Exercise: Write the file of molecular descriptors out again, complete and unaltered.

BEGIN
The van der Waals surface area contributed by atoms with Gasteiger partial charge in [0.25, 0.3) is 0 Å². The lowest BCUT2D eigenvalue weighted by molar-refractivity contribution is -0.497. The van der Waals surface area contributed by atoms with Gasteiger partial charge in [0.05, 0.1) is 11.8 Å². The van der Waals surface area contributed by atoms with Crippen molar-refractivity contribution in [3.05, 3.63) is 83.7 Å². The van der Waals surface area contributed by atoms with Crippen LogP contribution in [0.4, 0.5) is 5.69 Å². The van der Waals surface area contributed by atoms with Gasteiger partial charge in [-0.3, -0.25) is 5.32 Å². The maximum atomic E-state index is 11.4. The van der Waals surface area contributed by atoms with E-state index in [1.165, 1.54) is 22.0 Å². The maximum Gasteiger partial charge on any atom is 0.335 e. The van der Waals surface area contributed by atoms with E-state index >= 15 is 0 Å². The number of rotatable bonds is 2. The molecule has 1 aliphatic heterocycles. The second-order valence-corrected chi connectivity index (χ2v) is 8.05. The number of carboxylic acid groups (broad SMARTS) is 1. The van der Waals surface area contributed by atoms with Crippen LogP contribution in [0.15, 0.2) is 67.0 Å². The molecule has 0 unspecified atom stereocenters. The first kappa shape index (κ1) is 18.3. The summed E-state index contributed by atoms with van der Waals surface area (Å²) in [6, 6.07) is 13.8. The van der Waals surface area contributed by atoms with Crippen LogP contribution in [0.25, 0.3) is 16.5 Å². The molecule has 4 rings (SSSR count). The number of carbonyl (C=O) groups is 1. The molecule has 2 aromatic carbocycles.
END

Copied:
The van der Waals surface area contributed by atoms with Gasteiger partial charge in [0.25, 0.3) is 0 Å². The lowest BCUT2D eigenvalue weighted by molar-refractivity contribution is -0.497. The van der Waals surface area contributed by atoms with Gasteiger partial charge in [0.05, 0.1) is 11.8 Å². The van der Waals surface area contributed by atoms with Crippen molar-refractivity contribution in [3.05, 3.63) is 83.7 Å². The van der Waals surface area contributed by atoms with Crippen LogP contribution in [0.4, 0.5) is 5.69 Å². The van der Waals surface area contributed by atoms with Gasteiger partial charge in [-0.3, -0.25) is 5.32 Å². The maximum atomic E-state index is 11.4. The van der Waals surface area contributed by atoms with E-state index in [1.165, 1.54) is 22.0 Å². The maximum Gasteiger partial charge on any atom is 0.335 e. The van der Waals surface area contributed by atoms with E-state index >= 15 is 0 Å². The number of rotatable bonds is 2. The molecule has 1 aliphatic heterocycles. The second-order valence-corrected chi connectivity index (χ2v) is 8.05. The number of carboxylic acid groups (broad SMARTS) is 1. The van der Waals surface area contributed by atoms with Crippen LogP contribution in [0.15, 0.2) is 67.0 Å². The molecule has 0 unspecified atom stereocenters. The first kappa shape index (κ1) is 18.3. The summed E-state index contributed by atoms with van der Waals surface area (Å²) in [6, 6.07) is 13.8. The van der Waals surface area contributed by atoms with Crippen LogP contribution in [0.25, 0.3) is 16.5 Å². The molecule has 4 rings (SSSR count). The number of carbonyl (C=O) groups is 1. The molecule has 2 aromatic carbocycles.